Aphrodite empowers us.
Aphrodite empowers us.

I’m over 40, and all I see in the magazines is 20-somethings or very very airbrushed celebrities if they’re older than that. I see nothing that can make myself feel normal, feel beautiful by comparison. So I don’t look.

But it’s still there, that insecurity. It’s not just women, either. I told my boyfriend that he was beautiful the other day. He is. Yet he shrugged the words off awkwardly, disbelievingly. I think he thought I was saying so to make him feel good.

The thought that I could be saying the truth – impossible! How could he be beautiful! He’s not tall, dark and handsome. He’s actually kind of chubby and gingery and pale. But I happen to find him beautiful, because I see the person inside. I like what I see when I look at him.

Painful reflections

When I look in the mirror, all I see is flaws. I see the wrinkles around my eyes, and is that another grey hair? I see the lack of skinnyness, despite my hours and hours in the gym and watching what I eat. I see a very ordinary woman staring back at me. Nothing special. Tall, gangly, blue eyes, brown hair (going grey)…I’m no Scarlett Johannsen.

So many of us find ourselves the hardest person to love. We’re told we’re supposed to look like this or that, and of course we fail. Even the celebrities, chosen for their genetics, need to be airbrushed before they are perfect enough to be consumed by the masses. What chance does an ordinary human have?

Gwen Stefani is beautiful...but not beautiful enough, apparently :(
Gwen Stefani is beautiful…but not beautiful enough, apparently 😦

Maybe we need to look in the mirror less, and listen more. Maybe we should listen to those who see us, know us, love us, instead of comparing ourselves with a perfection that doesn’t exist.

Not only do real women – and men – come in all shapes and sizes, but different people find those different shapes and sizes attractive too. Brad Pitt is meant to be the most handsome man on the planet, but he does nothing for me. Everyone’s tastes are different.

I can *see* that he's handsome, but he does absolutely nothing for me. Nada. Zip. Zilch.
I can *see* that he’s handsome, but he does absolutely nothing for me. Nada. Zip. Zilch.

Maybe when someone tells you they think you are beautiful, they’re telling the truth. They’re not saying that you look like Scarlett Johanssen or Angelina Jolie. They’re saying you are beautiful as yourself. Not even Scarlett or Angelina can manage to look like you.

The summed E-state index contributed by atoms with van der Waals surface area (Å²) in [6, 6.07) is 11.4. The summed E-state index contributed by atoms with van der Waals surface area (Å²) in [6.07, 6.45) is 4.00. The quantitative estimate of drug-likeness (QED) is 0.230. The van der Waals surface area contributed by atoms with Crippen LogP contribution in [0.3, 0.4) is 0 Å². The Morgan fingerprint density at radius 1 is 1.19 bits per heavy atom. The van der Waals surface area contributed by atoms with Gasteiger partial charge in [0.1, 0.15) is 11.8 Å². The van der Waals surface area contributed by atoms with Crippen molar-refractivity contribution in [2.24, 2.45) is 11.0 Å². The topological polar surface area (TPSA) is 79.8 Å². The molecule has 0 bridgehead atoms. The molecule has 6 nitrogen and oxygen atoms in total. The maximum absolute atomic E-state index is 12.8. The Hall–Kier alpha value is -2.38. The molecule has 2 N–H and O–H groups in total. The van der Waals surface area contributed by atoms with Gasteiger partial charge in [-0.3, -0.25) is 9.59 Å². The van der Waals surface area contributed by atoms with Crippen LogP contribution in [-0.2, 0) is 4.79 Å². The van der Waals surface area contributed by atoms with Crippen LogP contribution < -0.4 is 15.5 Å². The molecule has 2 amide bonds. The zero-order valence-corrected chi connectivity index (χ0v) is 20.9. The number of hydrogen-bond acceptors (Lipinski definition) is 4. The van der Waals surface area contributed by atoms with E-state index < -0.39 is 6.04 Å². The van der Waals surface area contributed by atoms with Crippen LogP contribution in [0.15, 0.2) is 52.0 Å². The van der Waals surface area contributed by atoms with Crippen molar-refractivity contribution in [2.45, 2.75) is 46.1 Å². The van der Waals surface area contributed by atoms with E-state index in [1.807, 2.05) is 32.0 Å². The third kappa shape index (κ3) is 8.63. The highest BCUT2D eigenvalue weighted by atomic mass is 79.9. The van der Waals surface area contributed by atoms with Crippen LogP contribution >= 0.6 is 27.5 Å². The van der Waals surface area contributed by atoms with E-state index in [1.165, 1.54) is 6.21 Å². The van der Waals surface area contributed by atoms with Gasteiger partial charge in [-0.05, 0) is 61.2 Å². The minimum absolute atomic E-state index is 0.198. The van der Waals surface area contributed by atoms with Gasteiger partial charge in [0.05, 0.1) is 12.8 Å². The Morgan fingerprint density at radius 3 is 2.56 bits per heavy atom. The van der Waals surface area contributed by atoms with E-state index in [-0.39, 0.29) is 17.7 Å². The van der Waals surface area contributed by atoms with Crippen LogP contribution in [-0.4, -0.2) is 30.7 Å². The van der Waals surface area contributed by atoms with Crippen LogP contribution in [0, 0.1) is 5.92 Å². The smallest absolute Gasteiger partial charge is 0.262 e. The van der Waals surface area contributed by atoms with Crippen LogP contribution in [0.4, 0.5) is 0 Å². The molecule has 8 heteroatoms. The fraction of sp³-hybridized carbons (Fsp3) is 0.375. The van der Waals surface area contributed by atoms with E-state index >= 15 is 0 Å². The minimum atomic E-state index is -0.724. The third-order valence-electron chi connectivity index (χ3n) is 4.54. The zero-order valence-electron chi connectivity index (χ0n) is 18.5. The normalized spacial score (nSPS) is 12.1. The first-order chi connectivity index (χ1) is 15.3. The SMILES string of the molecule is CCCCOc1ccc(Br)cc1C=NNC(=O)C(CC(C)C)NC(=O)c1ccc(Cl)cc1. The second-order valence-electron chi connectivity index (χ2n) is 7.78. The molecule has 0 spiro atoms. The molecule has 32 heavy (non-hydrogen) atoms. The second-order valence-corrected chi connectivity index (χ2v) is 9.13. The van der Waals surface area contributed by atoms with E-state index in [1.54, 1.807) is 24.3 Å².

Maybe the mirror lies. Maybe it’s a story-teller, weaving pretenses of what we think we should be, when we’re actually okay just as we are. Maybe the mirror is cruel, and untruthful.


And maybe we’re not hard to love after all.

I’m not a partial human! Sidelined and disappeared…

I’ve always felt like a complete human. No matter whether you’re male or female, or what race or culture you’re from, I’m guessing you have too. Not a partial human.

So today I want to talk about this.

I'm sure there was *ANOTHER* Avenger...
I’m sure there was *ANOTHER* Avenger…

And this.

I seem to recall there being *FIVE* "Guardians"...
I seem to recall there being *FIVE* “Guardians”…

And this.

Something strange is going on I remember an Avender in a black outfit called "Black" something...Black,'s clearly slipped everyone's mind...
Something strange is going on here…ummm…do I remember an Avenger in a black outfit called “Black” something…Black,’s clearly slipped everyone’s mind…

And this.

Here's what to do. If you need to sideline or "disappear" a character, simply double over with more socially palatable characters.
Here’s what to do. If you need to sideline or “disappear” a character, simply double over with another white male character.

And this.

Looks like a bizarre racoon creature is more palatable than some genders of human...
Looks like a bizarre racoon creature is more palatable than some genders of human…

And I won’t even comment on this, which is so awful it just makes me furious.

The t-shirt in Disney girlswear on the left, and boyswear on the right.